The reason given for this approach was that workers who remove asbestos will be exposed to a range of asbestos types. While this approach can perhaps be justified if the range of responses between asbestos types is around a factor of three (as for the modelling of lung cancer), this is much harder to understand when the dose-response (KM values) differ by some three orders of magnitude, as for mesothelioma (see Table 13).

This “homogenised” analysis approach used in the Report gives the RAC no option but to adopt a single and lower OEL. The OEL adopted defines what work practices are acceptable ( i.e. the level of dust suppression and the type of personal protection). This in practice means a similar degree of dust suppression for removing a chrysotile asbestos cement roof,  as a sprayed crocidolite coating –often for the simple reason that the filter will become too-overloaded to measure an 8-hour OEL. While this can be passed-off as the status-quo, a lower OEL, requires the development and deployment of new approaches and technologies. The only measurement data available in the report  (INRS, 2019) suggests that even the current status-quo  is not being routinely achieved after  a decade since it was last reduced. Due regard has to be given to what is currently achievable and a considered staged approach will be required for the development, availability  and deployment  of cost-effective efficient methods and technologies for removal and construction work.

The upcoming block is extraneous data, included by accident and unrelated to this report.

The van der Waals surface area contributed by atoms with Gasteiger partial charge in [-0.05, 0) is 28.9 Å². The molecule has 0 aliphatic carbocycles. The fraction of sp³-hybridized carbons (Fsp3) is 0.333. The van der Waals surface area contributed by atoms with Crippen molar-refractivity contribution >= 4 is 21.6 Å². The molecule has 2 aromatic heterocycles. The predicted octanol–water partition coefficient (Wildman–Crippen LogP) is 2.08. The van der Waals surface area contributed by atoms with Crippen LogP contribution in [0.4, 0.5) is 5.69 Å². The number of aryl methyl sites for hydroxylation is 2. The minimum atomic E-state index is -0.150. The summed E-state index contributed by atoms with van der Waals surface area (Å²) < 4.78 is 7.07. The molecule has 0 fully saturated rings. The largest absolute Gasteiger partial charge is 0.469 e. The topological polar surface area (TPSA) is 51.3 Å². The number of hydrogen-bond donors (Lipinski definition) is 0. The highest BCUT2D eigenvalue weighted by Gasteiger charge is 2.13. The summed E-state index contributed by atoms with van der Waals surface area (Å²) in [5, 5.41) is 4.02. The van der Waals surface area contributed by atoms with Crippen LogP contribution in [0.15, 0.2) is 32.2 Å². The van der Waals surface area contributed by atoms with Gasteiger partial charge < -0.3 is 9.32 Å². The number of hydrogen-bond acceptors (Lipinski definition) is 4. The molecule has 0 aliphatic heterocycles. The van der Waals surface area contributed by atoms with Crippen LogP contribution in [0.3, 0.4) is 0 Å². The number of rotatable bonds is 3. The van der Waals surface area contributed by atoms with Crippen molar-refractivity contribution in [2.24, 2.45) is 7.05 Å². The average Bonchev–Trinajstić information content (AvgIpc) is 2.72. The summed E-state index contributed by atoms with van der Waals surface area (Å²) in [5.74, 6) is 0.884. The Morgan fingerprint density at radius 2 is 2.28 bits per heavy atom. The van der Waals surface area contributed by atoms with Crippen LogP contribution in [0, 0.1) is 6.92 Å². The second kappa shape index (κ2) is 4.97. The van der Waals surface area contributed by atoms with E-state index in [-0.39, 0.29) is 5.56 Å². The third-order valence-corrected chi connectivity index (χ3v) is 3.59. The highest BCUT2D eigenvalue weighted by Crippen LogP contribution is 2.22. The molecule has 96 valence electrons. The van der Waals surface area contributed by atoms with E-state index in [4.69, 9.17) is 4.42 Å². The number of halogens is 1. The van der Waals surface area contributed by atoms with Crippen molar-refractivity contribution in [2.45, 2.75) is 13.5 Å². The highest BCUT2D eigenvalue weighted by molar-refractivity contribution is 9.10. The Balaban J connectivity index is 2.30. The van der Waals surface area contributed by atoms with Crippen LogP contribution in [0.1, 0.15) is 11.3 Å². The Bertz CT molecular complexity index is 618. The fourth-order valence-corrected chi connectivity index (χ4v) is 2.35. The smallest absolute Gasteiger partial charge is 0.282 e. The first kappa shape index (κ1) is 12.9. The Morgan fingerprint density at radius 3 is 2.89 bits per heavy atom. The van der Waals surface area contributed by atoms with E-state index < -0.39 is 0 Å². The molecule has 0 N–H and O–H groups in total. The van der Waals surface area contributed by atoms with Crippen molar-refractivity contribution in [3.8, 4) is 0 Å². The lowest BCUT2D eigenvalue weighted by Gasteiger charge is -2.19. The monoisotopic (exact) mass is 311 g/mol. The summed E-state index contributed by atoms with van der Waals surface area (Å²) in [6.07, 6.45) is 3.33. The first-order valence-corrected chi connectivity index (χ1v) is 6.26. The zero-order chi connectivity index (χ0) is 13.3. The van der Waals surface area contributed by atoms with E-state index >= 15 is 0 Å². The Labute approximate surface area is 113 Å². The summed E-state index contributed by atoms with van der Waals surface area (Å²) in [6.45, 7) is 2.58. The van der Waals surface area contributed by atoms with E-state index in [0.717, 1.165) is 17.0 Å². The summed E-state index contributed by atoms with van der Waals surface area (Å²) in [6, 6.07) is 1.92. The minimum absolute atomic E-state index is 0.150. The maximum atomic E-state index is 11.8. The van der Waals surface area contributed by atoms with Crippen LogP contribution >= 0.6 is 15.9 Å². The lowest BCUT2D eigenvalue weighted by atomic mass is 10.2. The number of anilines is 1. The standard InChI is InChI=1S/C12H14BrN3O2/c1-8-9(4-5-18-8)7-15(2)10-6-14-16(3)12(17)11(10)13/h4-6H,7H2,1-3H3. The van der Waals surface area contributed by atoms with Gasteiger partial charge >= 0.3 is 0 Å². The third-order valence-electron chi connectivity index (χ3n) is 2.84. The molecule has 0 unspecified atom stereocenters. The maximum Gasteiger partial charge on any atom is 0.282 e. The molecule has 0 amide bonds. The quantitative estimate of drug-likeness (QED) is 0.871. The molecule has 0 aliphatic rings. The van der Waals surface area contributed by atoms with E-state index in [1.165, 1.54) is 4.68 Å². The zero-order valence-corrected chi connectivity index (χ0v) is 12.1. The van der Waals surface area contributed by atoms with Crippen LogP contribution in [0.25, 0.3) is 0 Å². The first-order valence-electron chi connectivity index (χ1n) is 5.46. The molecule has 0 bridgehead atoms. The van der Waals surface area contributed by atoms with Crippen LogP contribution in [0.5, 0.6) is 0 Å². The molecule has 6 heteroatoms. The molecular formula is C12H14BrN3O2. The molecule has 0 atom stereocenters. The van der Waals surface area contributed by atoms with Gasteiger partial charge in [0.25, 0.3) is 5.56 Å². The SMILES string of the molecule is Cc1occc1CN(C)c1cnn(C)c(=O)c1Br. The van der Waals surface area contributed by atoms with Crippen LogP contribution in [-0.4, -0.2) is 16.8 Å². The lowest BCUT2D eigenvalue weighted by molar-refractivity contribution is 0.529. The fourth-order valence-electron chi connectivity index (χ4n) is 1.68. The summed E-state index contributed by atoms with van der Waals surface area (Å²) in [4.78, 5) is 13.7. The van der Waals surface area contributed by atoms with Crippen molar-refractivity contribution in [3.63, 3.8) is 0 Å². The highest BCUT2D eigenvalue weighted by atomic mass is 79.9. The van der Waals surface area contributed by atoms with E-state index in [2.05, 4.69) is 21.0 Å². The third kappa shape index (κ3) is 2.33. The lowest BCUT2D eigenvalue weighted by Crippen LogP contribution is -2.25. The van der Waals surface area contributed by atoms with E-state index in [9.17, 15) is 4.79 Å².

The seminar also  highlighted  a number of key ramifications that were not mentioned in the Report but cannot be ignored going forward, especially if the OEL is lowered:

         The amount of waste generated: other than the asbestos materials themselves, large amounts of potentially “contaminated” materials from building contents, building materials, made-ground  and surrounding  soil are generated.

         The waste cycle: transport, treatment, recycling and/or  storage of asbestos waste.

         Decarbonisation and impact on the global warming targets adopted by the EU: many square kilometres of single use polythene are already used. Some EU member states are using high energy thermal destruction technologies or other CO2 producing technologies to treat asbestos wastes.

         Abandoning the WHO method: The EU wide adoption of a different analytical method and counting rules from the WHO method, will require considerable time and cost for some member states to adopt and deploy.